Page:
October 7, 2011

Leaving Life on a High Note

While the United States political system operates with two very dominant political parties, here in Canada, our provincial (state) and federal legislatures and parliament are usually comprised of representatives from three or more parties.  Even as I type this on Thursday night, votes are being counted in my home province to determine who lead us and under a parliamentary system, the premier (governor) is the one whose party nets the most representatives.

At the federal level this spring, the unthinkable happened.  While our national political scene has been dominated by the Conservative party and the Liberal party.  But the third party, the New Democratic Party (NDP) was fronted by an affable — no, make that downright loveable — guy named Jack Layton, who, after all the votes were counted,  became the first NDP leader to lead the official opposition.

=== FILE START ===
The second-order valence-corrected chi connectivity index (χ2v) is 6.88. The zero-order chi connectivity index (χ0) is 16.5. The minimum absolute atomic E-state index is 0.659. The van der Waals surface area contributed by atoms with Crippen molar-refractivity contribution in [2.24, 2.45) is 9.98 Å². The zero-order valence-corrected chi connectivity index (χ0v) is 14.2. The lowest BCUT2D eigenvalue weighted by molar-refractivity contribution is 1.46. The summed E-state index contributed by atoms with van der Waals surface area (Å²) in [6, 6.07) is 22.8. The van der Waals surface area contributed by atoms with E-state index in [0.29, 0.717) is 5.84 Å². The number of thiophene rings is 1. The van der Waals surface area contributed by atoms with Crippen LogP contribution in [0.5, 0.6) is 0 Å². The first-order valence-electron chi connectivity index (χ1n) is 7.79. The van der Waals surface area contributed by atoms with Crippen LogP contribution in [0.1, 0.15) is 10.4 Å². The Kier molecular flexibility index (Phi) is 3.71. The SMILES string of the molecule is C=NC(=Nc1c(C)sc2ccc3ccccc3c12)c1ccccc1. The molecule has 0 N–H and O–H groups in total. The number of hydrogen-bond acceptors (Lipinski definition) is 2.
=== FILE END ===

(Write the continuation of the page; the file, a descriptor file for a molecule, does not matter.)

But then, the unthinkable happened again.  Cancer struck Jack Layton down rather swiftly at age 61, and instead of seeing what he might have done in the House of Commons, instead, we watched his state funeral.

I mention all that because I was struck by a number of similarities with the death of Apple Computer founder Steve Jobs.  Both very likeable or even loveable guys, both struck down at the peak of their personal accomplishments; Jobs at only 56 years of age.

Life can be short.

Life can end suddenly.

And I can’t help think of a third person, a somewhat ‘once upon a time’ character that Jesus mentions in a parable, though when scripture says, ‘a certain man,’ though the general hermeneutic approach is to take this as hypothetical, I believe the omniscient Christ could have been drawing on a real character or a composite.